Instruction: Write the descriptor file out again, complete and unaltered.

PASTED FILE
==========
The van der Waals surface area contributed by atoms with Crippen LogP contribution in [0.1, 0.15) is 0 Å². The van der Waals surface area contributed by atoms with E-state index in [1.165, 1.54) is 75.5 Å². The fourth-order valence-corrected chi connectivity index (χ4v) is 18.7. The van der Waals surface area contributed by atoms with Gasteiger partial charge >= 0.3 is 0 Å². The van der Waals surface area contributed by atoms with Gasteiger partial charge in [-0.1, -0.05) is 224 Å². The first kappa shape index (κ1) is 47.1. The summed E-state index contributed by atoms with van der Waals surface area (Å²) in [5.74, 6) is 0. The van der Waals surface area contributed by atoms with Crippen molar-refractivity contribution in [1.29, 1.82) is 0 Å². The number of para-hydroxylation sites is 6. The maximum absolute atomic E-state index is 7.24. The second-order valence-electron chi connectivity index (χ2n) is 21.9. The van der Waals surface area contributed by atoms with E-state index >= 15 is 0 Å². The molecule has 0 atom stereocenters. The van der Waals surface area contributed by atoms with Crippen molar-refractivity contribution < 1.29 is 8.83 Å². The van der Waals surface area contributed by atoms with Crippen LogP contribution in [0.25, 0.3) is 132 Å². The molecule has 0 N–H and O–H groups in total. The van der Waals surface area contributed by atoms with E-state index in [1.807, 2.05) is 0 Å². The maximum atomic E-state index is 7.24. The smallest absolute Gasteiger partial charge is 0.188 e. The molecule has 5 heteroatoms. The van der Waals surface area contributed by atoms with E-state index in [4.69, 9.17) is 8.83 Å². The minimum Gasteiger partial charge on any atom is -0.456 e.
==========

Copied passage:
The van der Waals surface area contributed by atoms with Crippen LogP contribution in [0.1, 0.15) is 0 Å². The van der Waals surface area contributed by atoms with E-state index in [1.165, 1.54) is 75.5 Å². The fourth-order valence-corrected chi connectivity index (χ4v) is 18.7. The van der Waals surface area contributed by atoms with Gasteiger partial charge >= 0.3 is 0 Å². The van der Waals surface area contributed by atoms with Gasteiger partial charge in [-0.1, -0.05) is 224 Å². The first kappa shape index (κ1) is 47.1. The summed E-state index contributed by atoms with van der Waals surface area (Å²) in [5.74, 6) is 0. The van der Waals surface area contributed by atoms with Crippen molar-refractivity contribution in [1.29, 1.82) is 0 Å². The number of para-hydroxylation sites is 6. The maximum absolute atomic E-state index is 7.24. The second-order valence-electron chi connectivity index (χ2n) is 21.9. The van der Waals surface area contributed by atoms with E-state index >= 15 is 0 Å². The molecule has 0 atom stereocenters. The van der Waals surface area contributed by atoms with Crippen molar-refractivity contribution < 1.29 is 8.83 Å². The van der Waals surface area contributed by atoms with Crippen LogP contribution in [0.25, 0.3) is 132 Å². The molecule has 0 N–H and O–H groups in total. The van der Waals surface area contributed by atoms with E-state index in [1.807, 2.05) is 0 Å². The maximum atomic E-state index is 7.24. The smallest absolute Gasteiger partial charge is 0.188 e. The molecule has 5 heteroatoms. The van der Waals surface area contributed by atoms with E-state index in [4.69, 9.17) is 8.83 Å². The minimum Gasteiger partial charge on any atom is -0.456 e.